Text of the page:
My family and I moved to rural Virginia about three years ago. As you can guess by the title, we got about 5 acres of land. A bit of the land was taken by the power company I believe, and other parts of the land were given to others by the the previous owners. So - we have about five acres. We wish we had more, but that’s what we have.
When we first moved in, I found the new land intriguing, and felt I could make good photographs. However, as I have settled in, photographing what is right out in my backyard has been quite difficult. What is out in the back yard are things close to me: family, pets, memories - past, present, and future.
Making photographs of what is near is hard. I’ve seen the same landscape, the same trees thousands of times, and I become self-conscious about what to photograph. Should I try this angle, move around here, try in color, or ask family members to move over or lower? The process can just become too forced. There is less freedom or less discovery photographing where I live. At the same time, I know some memory and/or transformation is there, but perhaps I just do not want to discover it because it may disconnect me to my home and to my family. Can my home and family become art?
I have wondered how Shoji Ueda got all of his photos from so close to where he lived. He took the majority of his photos in the Tottori Sand Dunes. Think of the great movies with sand in the backdrop: Lawrence of Arabia, Greed, Woman in the Dunes, and Fata Morgana, to name a few. (Ueda’s photographs most likely influenced the opening cinematography in Teshigahari’s 1964 film Woman in the Dunes. However, after that, the film reflects a sense of no escape, the exact opposite of Ueda’s photographs on the dunes.)
Perhaps it was the magic of the dunes that helped Ueda carve out his photos. Perhaps I need to find the magic of the forest.
Although Ueda’s photographs are great, I wonder how his family felt while taking part in creating them. Were they willing participants? Was it easy for him to direct them? Did it ever get stressful or feel like a chore rather than family time? It is reported that he had a happy family life - so maybe all was well. However, all we have are the photos, so it is hard to know for sure how effortless or effortful Ueda’s process was.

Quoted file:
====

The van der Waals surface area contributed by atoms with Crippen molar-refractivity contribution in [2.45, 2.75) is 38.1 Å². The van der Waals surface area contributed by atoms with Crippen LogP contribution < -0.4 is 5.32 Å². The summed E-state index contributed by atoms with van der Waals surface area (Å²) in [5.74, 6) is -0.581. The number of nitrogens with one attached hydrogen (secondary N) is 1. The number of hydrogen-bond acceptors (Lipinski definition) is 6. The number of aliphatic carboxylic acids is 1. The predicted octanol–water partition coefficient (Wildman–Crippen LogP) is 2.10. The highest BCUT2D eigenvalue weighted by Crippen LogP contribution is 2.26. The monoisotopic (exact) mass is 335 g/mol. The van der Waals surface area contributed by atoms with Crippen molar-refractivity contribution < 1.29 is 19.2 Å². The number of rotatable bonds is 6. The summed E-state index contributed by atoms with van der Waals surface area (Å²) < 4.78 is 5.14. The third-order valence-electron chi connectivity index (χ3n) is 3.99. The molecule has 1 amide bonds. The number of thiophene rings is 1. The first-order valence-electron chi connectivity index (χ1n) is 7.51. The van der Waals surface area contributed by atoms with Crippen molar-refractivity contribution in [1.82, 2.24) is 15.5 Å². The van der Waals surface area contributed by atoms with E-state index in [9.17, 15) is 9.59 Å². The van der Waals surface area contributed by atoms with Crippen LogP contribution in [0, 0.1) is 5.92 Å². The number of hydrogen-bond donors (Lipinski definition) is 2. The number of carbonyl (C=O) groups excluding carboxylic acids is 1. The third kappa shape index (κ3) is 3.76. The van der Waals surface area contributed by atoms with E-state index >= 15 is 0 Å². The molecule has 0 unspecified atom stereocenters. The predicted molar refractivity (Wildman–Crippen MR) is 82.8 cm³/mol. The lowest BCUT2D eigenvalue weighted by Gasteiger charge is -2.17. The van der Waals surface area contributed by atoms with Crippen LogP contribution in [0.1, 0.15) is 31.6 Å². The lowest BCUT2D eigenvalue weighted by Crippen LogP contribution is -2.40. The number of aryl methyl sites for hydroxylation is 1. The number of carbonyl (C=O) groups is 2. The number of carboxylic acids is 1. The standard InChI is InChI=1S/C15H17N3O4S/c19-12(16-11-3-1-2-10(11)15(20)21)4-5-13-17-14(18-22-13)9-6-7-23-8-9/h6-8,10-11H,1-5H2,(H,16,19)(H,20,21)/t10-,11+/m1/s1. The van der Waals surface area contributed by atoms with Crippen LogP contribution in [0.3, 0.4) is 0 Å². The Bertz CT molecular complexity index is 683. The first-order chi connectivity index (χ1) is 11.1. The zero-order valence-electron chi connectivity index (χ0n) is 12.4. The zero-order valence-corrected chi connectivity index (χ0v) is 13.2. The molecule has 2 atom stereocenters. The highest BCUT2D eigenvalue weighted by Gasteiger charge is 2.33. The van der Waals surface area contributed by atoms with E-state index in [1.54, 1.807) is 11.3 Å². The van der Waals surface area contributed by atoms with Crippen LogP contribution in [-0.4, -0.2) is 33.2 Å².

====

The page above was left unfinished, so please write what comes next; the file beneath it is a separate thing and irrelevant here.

In addition to Ueda, photographers such as William Eggleston, Susan Worsham, George Tice, and Paul Thulin-Jiminez all have amazing photographs of their family and of their immediate surroundings. In general, most people think of Eggleston as a “colorist”. After all, one of his most famous photographs is of a blood-red ceiling. However, his family portraits and still lifes are calculated and free all at once. In his book Democratic Camera: Photographs and Videos, 1961-2008, there are quite a few Sumner, Mississippi photographs of his family, and, what I believe to be, his house. There are photos of family members, set dinner tables, and flowers and photographic prints on a desk. Although these photographs seem very simple on the surface, it is certainly a challenge to recreate the mood, tone, and composition Eggleston produces. In bittersweet on bostwick lane, Susan Worsham captures the environs and memories of her childhood home. Worsham’s use of light, color film, and black and white film all evoke, to me at least, a sullen stillness, while at the same, capturing a sense of healing and hope. We can never really drift away from the memories of childhood, but it is also possible to re-envision those memories. These are the evocations that draw you more deeply into Worsham’s photos than Eggleston’s. We can see the thorns that Worsham’s heart hoards while at the same holding spring blooms.